Doctors at Mazumdar Shaw Cancer Centre at Narayana Health City decided to use the stem cells of the father who was a half match with the elder daughter. A new technique was used in haplo (half matched) transplant as the donor stem cells were not fully matching the patient.

“Her bad cells were taken out in a procedure called TCR alpha-beta depletion and only the good cells were given to the patient”, explained Dr Bhat. “This avoids the risk of donor cells attacking the patient’s body.”

Although this technique helps in the above mentioned mechanism, it would delay the immune recovery, which would put them at risk of serious infections.

“To address this issue of slow immune recovery, CD45RA depletion is an additional technique recently introduced,” Dr Bhat said. “This helps us to give memory cells, which can fight infections in the patient.”

The transplant using this technique was performed on the elder girl in June this year and she is also now completely cured of her disease.

Narayana Health

MOST VIEWED

  • Investors’ $14.4M projects approved

    New investments from local and foreign sources continue to pour into Cambodia despite the Covid-19 pandemic remaining a lingering threat to regional and global economies. This comes as the Kingdom’s gross domestic product (GDP) is expected to contract between one and 2.9 per cent this

  • NagaWorld casinos set to reopen, schools to follow

    NAGACORP Ltd has requested that it be allowed to reopen its NagaWorld integrated resorts in Phnom Penh after the government recently approved casinos to operate again, provided they follow Covid-19 prevention measures set by the Ministry of Health. Mey Vann, the director-general of the Ministry

  • Rubber exports stretch 17%

    Cambodia exported 97,175 tonnes of natural rubber in the first five months of this year, surging 17 per cent compared to the same period last year as the Covid-19 pandemic stretches on, Ministry of Agriculture, Forestry and Fisheries official Khuong Phalla told The Post on Thursday. Phalla,

  • ASEM supports Kingdom’s proposal to postpone meeting amid Covid

    The 13th Asia-Europe Meeting (ASEM13) scheduled to be held in Cambodia in November has been postponed until mid-2021 due to the Covid-19 pandemic, a Ministry of Foreign Affairs and International Cooperation press statement released on Saturday said. The decision was made during a two-day meeting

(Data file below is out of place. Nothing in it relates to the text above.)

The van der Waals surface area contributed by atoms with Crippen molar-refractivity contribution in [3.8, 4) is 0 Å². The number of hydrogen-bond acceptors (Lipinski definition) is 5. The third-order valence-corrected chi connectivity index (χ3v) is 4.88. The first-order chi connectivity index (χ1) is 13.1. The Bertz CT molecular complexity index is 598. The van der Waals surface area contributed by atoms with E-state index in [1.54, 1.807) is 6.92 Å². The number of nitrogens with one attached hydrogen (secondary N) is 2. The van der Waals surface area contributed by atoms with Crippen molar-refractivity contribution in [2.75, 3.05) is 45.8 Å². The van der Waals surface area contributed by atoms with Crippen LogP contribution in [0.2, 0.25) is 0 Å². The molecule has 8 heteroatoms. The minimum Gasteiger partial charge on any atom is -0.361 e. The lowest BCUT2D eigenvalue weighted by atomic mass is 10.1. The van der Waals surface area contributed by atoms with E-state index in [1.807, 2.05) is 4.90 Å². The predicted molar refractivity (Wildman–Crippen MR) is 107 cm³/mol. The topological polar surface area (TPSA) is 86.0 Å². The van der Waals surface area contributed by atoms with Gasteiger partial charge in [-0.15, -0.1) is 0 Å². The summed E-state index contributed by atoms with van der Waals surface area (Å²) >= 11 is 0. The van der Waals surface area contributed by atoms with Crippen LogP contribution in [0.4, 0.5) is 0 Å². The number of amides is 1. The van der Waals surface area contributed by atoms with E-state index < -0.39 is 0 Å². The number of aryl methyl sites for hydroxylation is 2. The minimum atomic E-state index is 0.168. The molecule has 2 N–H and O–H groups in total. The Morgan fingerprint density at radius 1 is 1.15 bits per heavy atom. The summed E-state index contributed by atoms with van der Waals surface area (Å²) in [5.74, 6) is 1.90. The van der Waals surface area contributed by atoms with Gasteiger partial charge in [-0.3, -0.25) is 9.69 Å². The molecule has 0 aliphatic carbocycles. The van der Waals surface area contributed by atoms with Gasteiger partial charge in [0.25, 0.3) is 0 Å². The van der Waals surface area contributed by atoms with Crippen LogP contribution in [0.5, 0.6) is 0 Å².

• Coffee maker roasted for producing fake product

    The Ministry of Interior’s Counter Counterfeit Committee will send a suspect to court on Monday after she allegedly roasted coffee mixed with soybeans and other ingredients, creating a product which could pose a high risk to consumers’ health. On the afternoon of July 2, the

  • Cash handout programme 80% complete

    Minister of Social Affairs, Veterans and Youth Rehabilitation Vong Soth confirmed on Thursday that the implementation of the Cash Transfer Programme For Poor and Vulnerable Households During Covid-19 had been implemented for more than 80% of the over 560,000 families. The programme was introduced one week ago.

  • Cambodia armed with money laundering laws

    Money laundering will now carry a penalty of up to five years in prison while those convicted of financing terrorists will be jailed for up to 20 years, according to new laws promulgated by King Norodom Sihamoni and seen by The Post on Thursday. Comprising nine

  • Where is Cambodia’s exit strategy that can save the economy?

    With the prospect of being slammed by a double whammy, the government is working on an economic recovery plan to deliver it from Covid-19 and the EU’s partial withdrawal of the Everything But Arms scheme in the next two to three years Cambodia is

  • Schools to be reopened in ‘three stages’

    With guidance from Prime Minister Hun Sen, the Ministry of Education, Youth and Sport, is in the process of reopening schools in three stages. But no timeline has been set, ministry spokesperson Ros Soveacha said on Thursday. Soveacha said the first stage will be to

  • Kingdom, UN discuss rights

    A year after Cambodia received 198 recommendations from UN member countries, the UN Office of the High Commissioner for Human Rights (OHCHR-Cambodia) met with the Cambodia Human Rights Committee (CHRC) to discuss following-up on the Kingdom’s third cycle of the Universal Periodic Review (UPR) and